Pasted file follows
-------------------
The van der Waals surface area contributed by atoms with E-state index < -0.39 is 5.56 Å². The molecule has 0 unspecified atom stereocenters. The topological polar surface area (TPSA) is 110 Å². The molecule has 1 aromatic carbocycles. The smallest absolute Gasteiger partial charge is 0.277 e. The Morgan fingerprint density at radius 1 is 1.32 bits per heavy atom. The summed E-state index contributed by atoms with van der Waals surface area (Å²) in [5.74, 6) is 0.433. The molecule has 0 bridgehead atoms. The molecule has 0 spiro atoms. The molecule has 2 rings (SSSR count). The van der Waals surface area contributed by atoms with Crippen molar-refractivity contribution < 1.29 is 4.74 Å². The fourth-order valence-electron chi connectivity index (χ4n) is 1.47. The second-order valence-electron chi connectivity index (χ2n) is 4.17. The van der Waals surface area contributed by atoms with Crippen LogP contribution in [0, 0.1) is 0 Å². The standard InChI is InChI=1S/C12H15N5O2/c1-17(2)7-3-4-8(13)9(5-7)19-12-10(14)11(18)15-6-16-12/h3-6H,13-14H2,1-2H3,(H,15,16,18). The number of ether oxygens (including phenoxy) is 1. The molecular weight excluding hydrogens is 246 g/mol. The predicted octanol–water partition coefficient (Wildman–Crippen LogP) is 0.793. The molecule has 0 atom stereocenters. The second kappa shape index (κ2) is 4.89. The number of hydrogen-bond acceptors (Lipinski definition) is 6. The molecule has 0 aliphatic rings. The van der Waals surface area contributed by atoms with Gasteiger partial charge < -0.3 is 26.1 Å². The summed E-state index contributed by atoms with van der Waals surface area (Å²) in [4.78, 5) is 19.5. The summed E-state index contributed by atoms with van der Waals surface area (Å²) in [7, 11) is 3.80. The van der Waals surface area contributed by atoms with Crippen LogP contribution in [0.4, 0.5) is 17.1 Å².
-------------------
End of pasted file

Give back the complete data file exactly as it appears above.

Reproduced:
The van der Waals surface area contributed by atoms with E-state index < -0.39 is 5.56 Å². The molecule has 0 unspecified atom stereocenters. The topological polar surface area (TPSA) is 110 Å². The molecule has 1 aromatic carbocycles. The smallest absolute Gasteiger partial charge is 0.277 e. The Morgan fingerprint density at radius 1 is 1.32 bits per heavy atom. The summed E-state index contributed by atoms with van der Waals surface area (Å²) in [5.74, 6) is 0.433. The molecule has 0 bridgehead atoms. The molecule has 0 spiro atoms. The molecule has 2 rings (SSSR count). The van der Waals surface area contributed by atoms with Crippen molar-refractivity contribution < 1.29 is 4.74 Å². The fourth-order valence-electron chi connectivity index (χ4n) is 1.47. The second-order valence-electron chi connectivity index (χ2n) is 4.17. The van der Waals surface area contributed by atoms with Crippen LogP contribution in [0, 0.1) is 0 Å². The standard InChI is InChI=1S/C12H15N5O2/c1-17(2)7-3-4-8(13)9(5-7)19-12-10(14)11(18)15-6-16-12/h3-6H,13-14H2,1-2H3,(H,15,16,18). The number of ether oxygens (including phenoxy) is 1. The molecular weight excluding hydrogens is 246 g/mol. The predicted octanol–water partition coefficient (Wildman–Crippen LogP) is 0.793. The molecule has 0 atom stereocenters. The second kappa shape index (κ2) is 4.89. The number of hydrogen-bond acceptors (Lipinski definition) is 6. The molecule has 0 aliphatic rings. The van der Waals surface area contributed by atoms with Gasteiger partial charge < -0.3 is 26.1 Å². The summed E-state index contributed by atoms with van der Waals surface area (Å²) in [4.78, 5) is 19.5. The summed E-state index contributed by atoms with van der Waals surface area (Å²) in [7, 11) is 3.80. The van der Waals surface area contributed by atoms with Crippen LogP contribution in [0.4, 0.5) is 17.1 Å².